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Habitat Restoration

What Is a "Habitat"?

The Forest Preserve District generally uses the words "habitat" and "ecosystem" to talk about similar things.

An ecosystem (or habitat) is basically made up of

  • A plant community — a certain group of plants that grow under similar conditions
  • The group of wildlife that lives within and relies on that plant community
  • Certain soil and moisture conditions, which may be specific to that ecosystem

Although an ecosystem is made up of all of these parts, ecologists categorize them by the plants that live there: prairie, woodland, or wetland.

Prairies are grasslands that contain broadleaved flowering plants, called "forbs," some shrubs, and a few kinds of trees. Depending on the soil, a prairie may be further classified as a dry (usually higher land with sandy or gravely soils that drain quickly), mesic (soils that are fairly moist throughout the growing season), or wet (soils that hold a lot of water).

Woodlands primarily contain trees and are put into general subcategories depending on the spacing between the trees. These categories can range from "forest" — a dense woodland with only shade-tolerant plants below — to "savanna" — an area with sparse trees growing among grasses and forbs typically associated with prairies.

Wetlands are areas covered for at least part of the year with shallow water. Some are easy to identify because they have water year-round, but others may only appear in spring or early summer as "ephemeral," or short-lived, ponds. Wetlands, even ephemeral ones, provide irreplaceable breeding grounds and homes for wildlife from dragonflies, frogs, and salamanders to marsh birds and muskrats. 

spiderwort growing in a prairie
woodland habitat


What Does "Habitat Restoration" Mean?

When the Forest Preserve District talks about a “habitat restoration” project, it’s usually referring to efforts to improve the plant community within a particular ecosystem.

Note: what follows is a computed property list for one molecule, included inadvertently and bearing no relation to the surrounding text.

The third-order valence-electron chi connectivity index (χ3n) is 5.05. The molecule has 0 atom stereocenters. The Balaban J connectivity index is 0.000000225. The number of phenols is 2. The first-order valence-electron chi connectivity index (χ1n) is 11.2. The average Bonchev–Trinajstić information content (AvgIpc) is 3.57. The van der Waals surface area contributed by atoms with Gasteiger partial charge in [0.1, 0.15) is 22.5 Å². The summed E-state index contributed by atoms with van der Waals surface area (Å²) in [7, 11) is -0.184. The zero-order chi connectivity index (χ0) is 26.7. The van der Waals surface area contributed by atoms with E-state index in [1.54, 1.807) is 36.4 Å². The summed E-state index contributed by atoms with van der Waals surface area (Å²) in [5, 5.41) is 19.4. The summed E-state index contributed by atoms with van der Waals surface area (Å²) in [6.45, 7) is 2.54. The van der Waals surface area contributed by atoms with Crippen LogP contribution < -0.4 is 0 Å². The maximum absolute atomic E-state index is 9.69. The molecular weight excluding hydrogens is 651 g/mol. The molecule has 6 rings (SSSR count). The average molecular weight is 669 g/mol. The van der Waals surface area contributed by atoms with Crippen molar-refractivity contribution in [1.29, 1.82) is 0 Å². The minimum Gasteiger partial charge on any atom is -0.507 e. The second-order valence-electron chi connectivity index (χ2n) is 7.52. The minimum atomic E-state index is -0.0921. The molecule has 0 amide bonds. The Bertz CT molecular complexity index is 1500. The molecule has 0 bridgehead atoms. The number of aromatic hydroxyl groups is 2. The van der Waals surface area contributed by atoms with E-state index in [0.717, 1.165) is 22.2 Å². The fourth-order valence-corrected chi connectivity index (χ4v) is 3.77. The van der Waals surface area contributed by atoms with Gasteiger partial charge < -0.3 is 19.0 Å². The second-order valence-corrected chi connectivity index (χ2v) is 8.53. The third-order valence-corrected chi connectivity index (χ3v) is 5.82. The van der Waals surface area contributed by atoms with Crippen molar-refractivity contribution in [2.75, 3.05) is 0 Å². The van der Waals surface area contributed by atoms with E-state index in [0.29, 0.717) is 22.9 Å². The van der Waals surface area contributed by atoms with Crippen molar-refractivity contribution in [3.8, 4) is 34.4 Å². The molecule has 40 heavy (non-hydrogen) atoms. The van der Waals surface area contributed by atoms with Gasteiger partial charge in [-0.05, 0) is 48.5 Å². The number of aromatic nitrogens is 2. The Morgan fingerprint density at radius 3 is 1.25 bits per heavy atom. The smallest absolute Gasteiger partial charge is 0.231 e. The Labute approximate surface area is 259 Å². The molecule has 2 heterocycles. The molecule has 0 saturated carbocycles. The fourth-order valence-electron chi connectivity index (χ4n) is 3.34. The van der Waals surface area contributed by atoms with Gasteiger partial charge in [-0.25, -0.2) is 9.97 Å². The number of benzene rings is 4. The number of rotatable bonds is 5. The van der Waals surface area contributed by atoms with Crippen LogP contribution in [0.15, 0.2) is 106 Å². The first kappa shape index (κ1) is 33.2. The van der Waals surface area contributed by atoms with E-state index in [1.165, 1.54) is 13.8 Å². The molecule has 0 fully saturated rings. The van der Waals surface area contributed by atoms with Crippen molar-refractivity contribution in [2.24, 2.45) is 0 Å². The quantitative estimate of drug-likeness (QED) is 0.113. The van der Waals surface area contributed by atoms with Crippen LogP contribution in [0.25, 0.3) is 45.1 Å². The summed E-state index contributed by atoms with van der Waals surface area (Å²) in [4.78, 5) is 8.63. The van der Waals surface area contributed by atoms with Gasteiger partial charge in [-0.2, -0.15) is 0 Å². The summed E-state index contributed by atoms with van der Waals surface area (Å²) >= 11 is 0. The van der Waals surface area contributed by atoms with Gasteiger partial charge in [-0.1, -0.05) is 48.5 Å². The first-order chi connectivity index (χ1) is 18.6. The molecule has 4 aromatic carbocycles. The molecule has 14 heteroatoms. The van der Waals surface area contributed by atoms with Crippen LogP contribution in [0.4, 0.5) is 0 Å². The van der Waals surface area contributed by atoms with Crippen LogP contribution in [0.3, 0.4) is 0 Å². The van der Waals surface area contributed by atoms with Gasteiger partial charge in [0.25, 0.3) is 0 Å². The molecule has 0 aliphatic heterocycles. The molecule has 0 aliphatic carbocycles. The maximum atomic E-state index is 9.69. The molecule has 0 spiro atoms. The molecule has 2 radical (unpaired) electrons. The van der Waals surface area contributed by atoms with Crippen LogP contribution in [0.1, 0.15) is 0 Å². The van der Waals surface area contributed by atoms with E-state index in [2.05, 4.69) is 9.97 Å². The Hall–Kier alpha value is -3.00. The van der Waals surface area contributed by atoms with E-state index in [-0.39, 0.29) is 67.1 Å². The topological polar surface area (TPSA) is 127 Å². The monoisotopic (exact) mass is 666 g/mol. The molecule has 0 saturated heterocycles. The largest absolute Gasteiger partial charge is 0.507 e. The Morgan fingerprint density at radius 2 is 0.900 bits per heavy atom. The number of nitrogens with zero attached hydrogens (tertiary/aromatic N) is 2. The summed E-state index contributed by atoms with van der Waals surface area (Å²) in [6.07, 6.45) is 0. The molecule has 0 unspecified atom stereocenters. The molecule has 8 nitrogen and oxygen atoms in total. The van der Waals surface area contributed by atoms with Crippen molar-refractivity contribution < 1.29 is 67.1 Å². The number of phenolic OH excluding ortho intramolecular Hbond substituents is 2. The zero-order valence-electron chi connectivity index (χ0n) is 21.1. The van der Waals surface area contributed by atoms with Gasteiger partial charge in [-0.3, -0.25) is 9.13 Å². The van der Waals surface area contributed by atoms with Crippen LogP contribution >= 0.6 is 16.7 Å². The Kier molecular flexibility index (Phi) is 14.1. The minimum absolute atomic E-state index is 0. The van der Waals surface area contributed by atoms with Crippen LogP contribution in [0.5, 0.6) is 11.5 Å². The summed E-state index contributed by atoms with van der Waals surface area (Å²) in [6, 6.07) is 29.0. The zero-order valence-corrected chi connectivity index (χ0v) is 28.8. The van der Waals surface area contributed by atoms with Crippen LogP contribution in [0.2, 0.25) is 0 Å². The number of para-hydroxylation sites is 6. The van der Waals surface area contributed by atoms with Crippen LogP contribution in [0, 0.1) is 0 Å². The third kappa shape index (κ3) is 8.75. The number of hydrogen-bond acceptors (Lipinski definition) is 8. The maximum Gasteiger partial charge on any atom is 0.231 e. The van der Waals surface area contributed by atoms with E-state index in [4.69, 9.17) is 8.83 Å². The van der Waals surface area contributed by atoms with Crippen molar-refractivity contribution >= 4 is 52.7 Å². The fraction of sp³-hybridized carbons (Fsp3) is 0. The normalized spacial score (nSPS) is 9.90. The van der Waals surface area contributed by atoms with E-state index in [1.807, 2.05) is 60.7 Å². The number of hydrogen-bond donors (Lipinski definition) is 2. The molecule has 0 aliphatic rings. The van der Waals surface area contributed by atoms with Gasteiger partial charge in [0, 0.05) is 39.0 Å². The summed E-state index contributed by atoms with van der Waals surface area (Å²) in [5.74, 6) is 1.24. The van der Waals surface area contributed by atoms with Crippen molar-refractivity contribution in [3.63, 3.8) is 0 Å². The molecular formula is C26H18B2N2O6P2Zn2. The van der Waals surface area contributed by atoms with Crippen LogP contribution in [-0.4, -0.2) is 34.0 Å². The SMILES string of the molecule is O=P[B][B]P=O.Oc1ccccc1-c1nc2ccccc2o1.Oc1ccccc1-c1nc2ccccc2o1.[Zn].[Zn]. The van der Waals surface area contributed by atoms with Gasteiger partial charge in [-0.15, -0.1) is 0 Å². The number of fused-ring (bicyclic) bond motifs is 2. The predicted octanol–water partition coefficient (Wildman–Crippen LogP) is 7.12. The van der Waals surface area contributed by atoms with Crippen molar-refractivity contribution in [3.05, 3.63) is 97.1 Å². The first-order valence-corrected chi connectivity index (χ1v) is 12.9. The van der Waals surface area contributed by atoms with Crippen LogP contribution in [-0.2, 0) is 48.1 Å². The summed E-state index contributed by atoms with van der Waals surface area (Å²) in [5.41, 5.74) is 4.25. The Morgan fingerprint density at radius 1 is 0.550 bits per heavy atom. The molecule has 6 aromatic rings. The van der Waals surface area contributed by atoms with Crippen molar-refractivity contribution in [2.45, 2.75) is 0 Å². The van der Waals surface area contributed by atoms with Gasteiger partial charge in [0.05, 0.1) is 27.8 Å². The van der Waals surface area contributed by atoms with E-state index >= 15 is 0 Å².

Those efforts, which can take years, include removing invasive plants and then planting or seeding the area with native ones. In these cases, the goal is to create plant communities that can support the plants and wildlife that are normally associated with that particular ecosystem.

savanna before restoration

overgrown savanna before restoration

savanna after restoration

healthy, open savanna after restoration

Habitat Restoration Toolbox

What Are "Illinois Nature Preserves" and "Illinois Land and Water Reserves"?

DuPage County's forest preserves contain nine areas designated as either an Illinois Nature Preserve or Illinois Land and Water Reserve by the Illinois Nature Preserves Commission, a group that helps landowners protect high-quality natural areas and habitats of endangered and threatened species for perpetuity.

These designations provide the areas with extra protection and limit certain recreational activities, including biking and horseback riding. 

These high-quality natural areas make up around 2,668 acres, or 11 percent of the Forest Preserve District's land holdings.

Belleau Woods Land and Water Reserve at Belleau Woods
Brewster Creek Marsh Nature Preserve at Pratt's Wayne Woods
Churchill Prairie Nature Preserve at Churchill Woods
Des Plaines Riverway Nature Preserve at Des Plaines Riverway
Meacham Grove Nature Preserve at Meacham Grove
Springbrook Prairie Nature Preserve at Springbrook Prairie
Springbrook Marsh Land Water Reserve  at Springbrook Prairie
Swift Prairie Nature Preserve at Swift Prairie
Truitt-Hoff Nature Preserve at West Chicago Prairie

spiderwort growing in a prairie